In Part 1 of this series, we covered the topic of using your personal power properly. Today, in Part 2, I want to suggest how you should think about advancing your position in fundraising.

I have seen it happen so many times. A very successful person, bored with the familiarity of their job and plagued by many conflicting desires, looks for another place in the organization, maneuvers into that other role, and is miserable after they get there. In major gifts, Jeff and I often see a very successful MGO decide that they must become the program manager for major gifts. That’s a big leap!

Why do we do this? Why is it we just have to move to another position, usually setting our sights on moving up?

There are some very good reasons to seek out a promotion, such as:

  1. You really do have more to contribute – better ways to put your skills and abilities to good use in the organization. I say “really do” in the sentence above because not only do you think this is true, but others do as well. (Don’t just go by your own opinion on this one).
  2. The organization needs you to help in new ways.
  3. The two items above are true, and you need (not want) more money.

On the other hand, many people are motivated by the following, which should be a red flag:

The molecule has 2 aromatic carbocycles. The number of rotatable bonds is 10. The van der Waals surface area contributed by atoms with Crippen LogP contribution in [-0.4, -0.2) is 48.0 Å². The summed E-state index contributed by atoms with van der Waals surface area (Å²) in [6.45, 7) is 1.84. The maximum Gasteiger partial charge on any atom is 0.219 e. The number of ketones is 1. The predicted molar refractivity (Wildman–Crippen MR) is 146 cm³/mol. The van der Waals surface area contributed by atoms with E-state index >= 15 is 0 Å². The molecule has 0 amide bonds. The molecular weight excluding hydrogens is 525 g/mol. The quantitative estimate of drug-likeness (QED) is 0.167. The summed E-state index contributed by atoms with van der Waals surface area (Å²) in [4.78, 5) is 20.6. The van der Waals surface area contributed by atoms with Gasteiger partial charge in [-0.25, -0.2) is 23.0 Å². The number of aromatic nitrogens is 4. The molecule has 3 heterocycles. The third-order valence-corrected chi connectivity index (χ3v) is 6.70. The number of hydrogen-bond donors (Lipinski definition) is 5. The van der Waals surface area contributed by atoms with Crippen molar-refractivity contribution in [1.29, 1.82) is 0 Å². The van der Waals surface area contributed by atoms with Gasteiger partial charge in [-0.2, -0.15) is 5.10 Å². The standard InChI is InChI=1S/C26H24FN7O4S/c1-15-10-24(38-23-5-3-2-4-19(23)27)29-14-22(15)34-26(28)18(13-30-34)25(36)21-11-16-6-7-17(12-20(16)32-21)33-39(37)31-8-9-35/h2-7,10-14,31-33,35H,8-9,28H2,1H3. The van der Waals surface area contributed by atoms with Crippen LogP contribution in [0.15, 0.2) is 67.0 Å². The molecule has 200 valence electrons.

1. You want (not need) the money.

    I can’t tell you the number of times I have seen a person who, wanting more money, gets into a job position that does not fit them, performs miserably, fails, and then loses not only the job they so brilliantly got, but also loses the platform of respect and honor (and the position) they originally had. This happens more than you know, and it’s a tragic situation.

  2. You want recognition.

    This one is tricky. Because recognition is not all bad. In fact, one of the key attributes of good sales and good creative people is that they love to get results through their own efforts, they love to self-express, and they love and need the attention and recognition of others. This is good. When interviewing for these types of positions, I always try to discern if the person is satisfied with being one of many in their group, or do they need to be a key contributor? If they are satisfied being one of many, they will not succeed in their job as a frontline fundraiser.